Reading the label on any foreign bottle of wine can be tricky but knowing how to read a wine label from a French region is a great place to start. Whether you are looking for the grape, specific region it is from, or level of quality, a little knowledge can go a long way. You will see some foreign French terms, the vintage (year in which grape was made), the region it is from, possibly the winemaker’s name, seldom the grape variety, and some French classifications.
There are subtle nuances in French wine labels that separate itself from the rest of the herd, like not including the actual variety on the bottle but instead the region in which it was grown. Initially, this can be intimidating for someone who’s used to drinking wine from the New World like America and New Zealand or even someone who has always gone for an Italian or German wine. Knowing the major players in French winemaking and what grapes live there can help big time in your wine ventures.
Bordeaux – A Bordeaux is a wine that comes from the Bordeaux region providing grapes like Cabernet Sauvignon, Merlot, Cab Franc, Petit Verdot, and Malbec with over 90% of Bordeaux blends consisting of Cabernet Sauvignon and Merlot.
Burgundy – Located on the eastern side of France consisting of roughly 100 miles of vineyards, this region has a notable history of delivering legendary Burgundy Red (Pinot Noir) and Burgundy White (Chardonnay) wine.
The Rhone Valley – Located in southeastern France, this region is known for producing approachable and affordable wines like Grenache, Syrah, and Viognier. A popular blend from the Cote du Rhone is a GSM, which consists of Grenache, Syrah, and Mourvèdre.
Alsace – This wine region, located in northeastern France, is unlike other French wine growing regions as the wine is labeled by variety rather than place of origin, making it a lot easier to pick out. Some of the most desired wines here are made from grapes like Gewurztraminer, Pinot Blanc, Pinot Gris, and Riesling. Germany is Alsace’s friendly neighbor, so a lot of the grapes found there are also varietals found in Germany.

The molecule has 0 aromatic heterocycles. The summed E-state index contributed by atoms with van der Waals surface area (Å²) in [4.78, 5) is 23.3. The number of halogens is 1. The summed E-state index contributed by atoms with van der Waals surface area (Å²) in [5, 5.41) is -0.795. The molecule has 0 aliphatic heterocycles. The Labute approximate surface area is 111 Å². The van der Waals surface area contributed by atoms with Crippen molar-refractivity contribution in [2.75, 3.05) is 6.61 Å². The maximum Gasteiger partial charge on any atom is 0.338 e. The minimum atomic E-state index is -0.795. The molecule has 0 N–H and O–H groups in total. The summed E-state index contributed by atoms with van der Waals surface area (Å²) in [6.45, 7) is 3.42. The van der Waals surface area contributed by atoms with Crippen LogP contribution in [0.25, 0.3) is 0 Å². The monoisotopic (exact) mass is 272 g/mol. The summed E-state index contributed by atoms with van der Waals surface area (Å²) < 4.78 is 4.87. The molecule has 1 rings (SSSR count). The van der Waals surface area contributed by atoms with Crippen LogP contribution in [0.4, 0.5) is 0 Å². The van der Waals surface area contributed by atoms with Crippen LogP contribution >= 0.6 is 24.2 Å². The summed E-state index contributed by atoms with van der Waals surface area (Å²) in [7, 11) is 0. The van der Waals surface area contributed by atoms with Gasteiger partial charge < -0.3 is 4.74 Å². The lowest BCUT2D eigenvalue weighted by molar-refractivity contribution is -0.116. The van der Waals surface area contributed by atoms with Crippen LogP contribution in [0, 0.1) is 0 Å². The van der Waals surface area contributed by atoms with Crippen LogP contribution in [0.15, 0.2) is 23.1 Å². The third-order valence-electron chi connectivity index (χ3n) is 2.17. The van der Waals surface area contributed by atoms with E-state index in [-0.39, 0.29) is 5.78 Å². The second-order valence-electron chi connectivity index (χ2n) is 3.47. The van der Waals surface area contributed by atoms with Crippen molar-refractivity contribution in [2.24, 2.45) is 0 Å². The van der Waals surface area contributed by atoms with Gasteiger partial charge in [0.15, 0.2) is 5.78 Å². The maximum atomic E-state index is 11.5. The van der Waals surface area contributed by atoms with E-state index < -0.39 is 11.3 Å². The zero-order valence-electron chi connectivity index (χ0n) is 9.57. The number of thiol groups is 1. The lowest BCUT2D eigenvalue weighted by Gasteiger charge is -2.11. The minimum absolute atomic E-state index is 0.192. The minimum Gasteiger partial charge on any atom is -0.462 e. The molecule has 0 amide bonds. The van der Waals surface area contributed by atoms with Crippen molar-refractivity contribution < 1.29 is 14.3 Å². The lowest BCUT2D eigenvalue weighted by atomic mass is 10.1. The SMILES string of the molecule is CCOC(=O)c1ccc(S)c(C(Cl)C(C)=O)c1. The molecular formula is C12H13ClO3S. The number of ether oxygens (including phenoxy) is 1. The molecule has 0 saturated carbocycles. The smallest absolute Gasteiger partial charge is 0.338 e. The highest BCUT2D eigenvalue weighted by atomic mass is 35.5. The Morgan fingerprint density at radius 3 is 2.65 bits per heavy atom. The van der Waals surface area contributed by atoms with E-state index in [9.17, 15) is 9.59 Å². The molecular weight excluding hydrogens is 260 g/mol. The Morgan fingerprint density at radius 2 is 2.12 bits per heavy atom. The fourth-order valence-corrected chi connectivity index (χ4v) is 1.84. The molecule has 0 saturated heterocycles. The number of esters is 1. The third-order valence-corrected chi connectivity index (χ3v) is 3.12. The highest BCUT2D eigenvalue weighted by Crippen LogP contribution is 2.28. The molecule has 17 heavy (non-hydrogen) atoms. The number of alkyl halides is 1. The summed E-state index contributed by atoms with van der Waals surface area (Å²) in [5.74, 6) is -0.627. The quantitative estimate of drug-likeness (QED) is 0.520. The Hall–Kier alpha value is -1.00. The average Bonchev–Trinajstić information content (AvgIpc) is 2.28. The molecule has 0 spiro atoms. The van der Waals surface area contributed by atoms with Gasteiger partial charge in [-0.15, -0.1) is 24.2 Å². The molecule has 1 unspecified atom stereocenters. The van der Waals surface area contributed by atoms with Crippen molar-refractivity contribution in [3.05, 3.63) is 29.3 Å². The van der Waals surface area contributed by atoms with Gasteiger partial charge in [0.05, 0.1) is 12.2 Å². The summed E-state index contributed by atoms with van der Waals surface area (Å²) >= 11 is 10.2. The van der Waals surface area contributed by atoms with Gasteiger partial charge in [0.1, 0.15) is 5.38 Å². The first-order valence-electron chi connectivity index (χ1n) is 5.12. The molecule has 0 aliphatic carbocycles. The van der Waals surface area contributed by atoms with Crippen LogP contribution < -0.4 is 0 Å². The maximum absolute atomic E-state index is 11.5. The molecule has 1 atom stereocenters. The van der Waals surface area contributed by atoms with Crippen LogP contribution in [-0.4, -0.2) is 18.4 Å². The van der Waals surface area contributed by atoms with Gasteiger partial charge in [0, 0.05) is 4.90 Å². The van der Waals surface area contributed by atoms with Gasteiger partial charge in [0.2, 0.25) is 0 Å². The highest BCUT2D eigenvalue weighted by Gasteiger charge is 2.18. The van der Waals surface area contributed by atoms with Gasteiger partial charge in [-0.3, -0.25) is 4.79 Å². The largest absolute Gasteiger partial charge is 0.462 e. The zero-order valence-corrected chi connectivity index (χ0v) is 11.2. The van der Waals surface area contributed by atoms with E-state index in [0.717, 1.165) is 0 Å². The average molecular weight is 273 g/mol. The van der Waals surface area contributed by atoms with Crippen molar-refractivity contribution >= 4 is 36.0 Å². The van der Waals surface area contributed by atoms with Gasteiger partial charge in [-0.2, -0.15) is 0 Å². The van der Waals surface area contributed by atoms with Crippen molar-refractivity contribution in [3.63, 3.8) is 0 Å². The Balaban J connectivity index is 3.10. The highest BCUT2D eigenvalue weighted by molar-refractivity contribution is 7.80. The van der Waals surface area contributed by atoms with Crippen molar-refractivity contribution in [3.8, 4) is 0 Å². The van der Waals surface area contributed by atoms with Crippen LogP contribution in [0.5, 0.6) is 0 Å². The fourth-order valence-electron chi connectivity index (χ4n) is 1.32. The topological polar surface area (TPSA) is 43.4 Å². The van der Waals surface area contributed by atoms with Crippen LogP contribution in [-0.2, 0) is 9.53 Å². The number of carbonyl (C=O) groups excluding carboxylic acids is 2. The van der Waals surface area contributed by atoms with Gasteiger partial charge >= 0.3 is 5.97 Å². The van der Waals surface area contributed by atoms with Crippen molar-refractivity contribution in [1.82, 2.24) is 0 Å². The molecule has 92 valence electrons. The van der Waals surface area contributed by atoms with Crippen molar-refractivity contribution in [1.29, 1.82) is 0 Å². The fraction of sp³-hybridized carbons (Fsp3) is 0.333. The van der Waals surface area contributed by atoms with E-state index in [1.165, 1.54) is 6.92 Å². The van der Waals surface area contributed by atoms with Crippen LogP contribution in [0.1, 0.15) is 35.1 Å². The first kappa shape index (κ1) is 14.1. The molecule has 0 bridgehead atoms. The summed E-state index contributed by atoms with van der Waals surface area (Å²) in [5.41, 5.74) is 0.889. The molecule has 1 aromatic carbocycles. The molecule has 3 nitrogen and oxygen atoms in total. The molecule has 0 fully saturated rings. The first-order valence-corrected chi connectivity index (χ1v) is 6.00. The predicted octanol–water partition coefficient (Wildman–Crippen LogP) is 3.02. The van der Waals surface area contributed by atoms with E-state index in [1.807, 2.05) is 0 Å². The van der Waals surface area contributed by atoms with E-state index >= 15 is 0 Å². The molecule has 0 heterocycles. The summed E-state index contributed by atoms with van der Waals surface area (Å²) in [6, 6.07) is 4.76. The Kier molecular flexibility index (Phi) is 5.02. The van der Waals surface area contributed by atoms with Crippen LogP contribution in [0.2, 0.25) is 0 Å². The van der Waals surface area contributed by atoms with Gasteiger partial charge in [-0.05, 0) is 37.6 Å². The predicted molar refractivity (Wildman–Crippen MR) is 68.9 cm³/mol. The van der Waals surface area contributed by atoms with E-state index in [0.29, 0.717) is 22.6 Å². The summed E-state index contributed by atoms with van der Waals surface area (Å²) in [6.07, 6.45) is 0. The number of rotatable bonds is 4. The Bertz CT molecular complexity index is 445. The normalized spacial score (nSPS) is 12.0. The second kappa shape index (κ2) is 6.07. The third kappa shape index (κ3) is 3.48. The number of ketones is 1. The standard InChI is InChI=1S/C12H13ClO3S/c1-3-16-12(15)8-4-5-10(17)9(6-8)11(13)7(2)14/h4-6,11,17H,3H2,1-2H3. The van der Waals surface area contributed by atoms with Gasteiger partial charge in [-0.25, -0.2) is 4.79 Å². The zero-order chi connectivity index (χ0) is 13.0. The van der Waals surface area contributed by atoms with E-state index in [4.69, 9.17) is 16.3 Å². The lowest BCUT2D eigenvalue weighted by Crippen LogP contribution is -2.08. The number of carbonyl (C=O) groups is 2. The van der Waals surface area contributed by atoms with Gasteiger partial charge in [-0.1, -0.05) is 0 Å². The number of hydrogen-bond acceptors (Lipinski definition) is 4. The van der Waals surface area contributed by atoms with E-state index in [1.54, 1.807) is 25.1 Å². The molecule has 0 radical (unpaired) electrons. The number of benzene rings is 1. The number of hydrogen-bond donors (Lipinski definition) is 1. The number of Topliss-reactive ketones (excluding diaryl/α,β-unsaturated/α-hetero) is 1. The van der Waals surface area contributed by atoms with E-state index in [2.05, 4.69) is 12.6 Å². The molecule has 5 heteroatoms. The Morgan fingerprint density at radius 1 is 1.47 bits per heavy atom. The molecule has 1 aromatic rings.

The Loire Valley – Located in northwest France, beginning inland from the Atlantic and to the entirety of the Loire River, this region is known for bright and acidic white wines. Popular varieties include Sauvignon Blanc, Vouvray, and Muscadet.
Provence – located in southeastern France, this breathtakingly stunning region mainly produces rose. Some common wine producing names from this region include Château Pradeaux and Château de Roquefort.
Related: French Wine 101: Bordeaux
Translating the region to a grape is a satisfying first step and one that will inevitably lead to dissecting various terms used on the bottle. These details range from where exactly the wine was made in its respective region, how the wine was made and in what style the wine was made from. Here are just a few to get you started.
Biologique: Organically produced
Brut: indicating a dry style in sparkling wine or how sweet it is
Château: A winery
Côtes: Wines from a slope or hillside
Cru: Translates to “growth” and is given to a vineyard for its notable quality
Domaine: A winery estate with vineyards
Mis en bouteille au château/domaine: Wine that is bottled at the winery (will see this a lot)
Sec: Dry, meaning not sweet
From understanding region and grape correlations to miscellaneous French terms there is just one more in between and that is French law. The French love their complicated law structure, that’s just how they operate and have operated for hundreds of years. Unfortunately, for those learning about their beautiful wine, the ideology doesn’t change. Here are a few key French classifications that you will most likely see on a French bottle of wine that tell us about the quality and the law enveloping those classifications, amongst other things.
AOP (Appellation d’Origine Protégée) – signifying the wine is from a regulated region like Burgundy but could also be a substrate of that larger area, like Chablis. Each region has its own set of allowed specifications on the grapes, where it grows, and the minimum quantity of wine produced.
IGP (Indication Geographique Protégée) or VDP (Vin de Pays) – similar to AOP but with less regulations and is identical to VDP, which was the original term for IGP. IGP is also the same as a PGI (Protected Geographical Indication).
Vin de France – the most basic and most common classification where the grape will often be included on the label. These grapes under “vin de France” can originate from anywhere in France.
What’s better than great wine and artisanal pizza?
The New York Times described Ridge Monte Bello as “America’s greatest Cabernet Sauvignon.”
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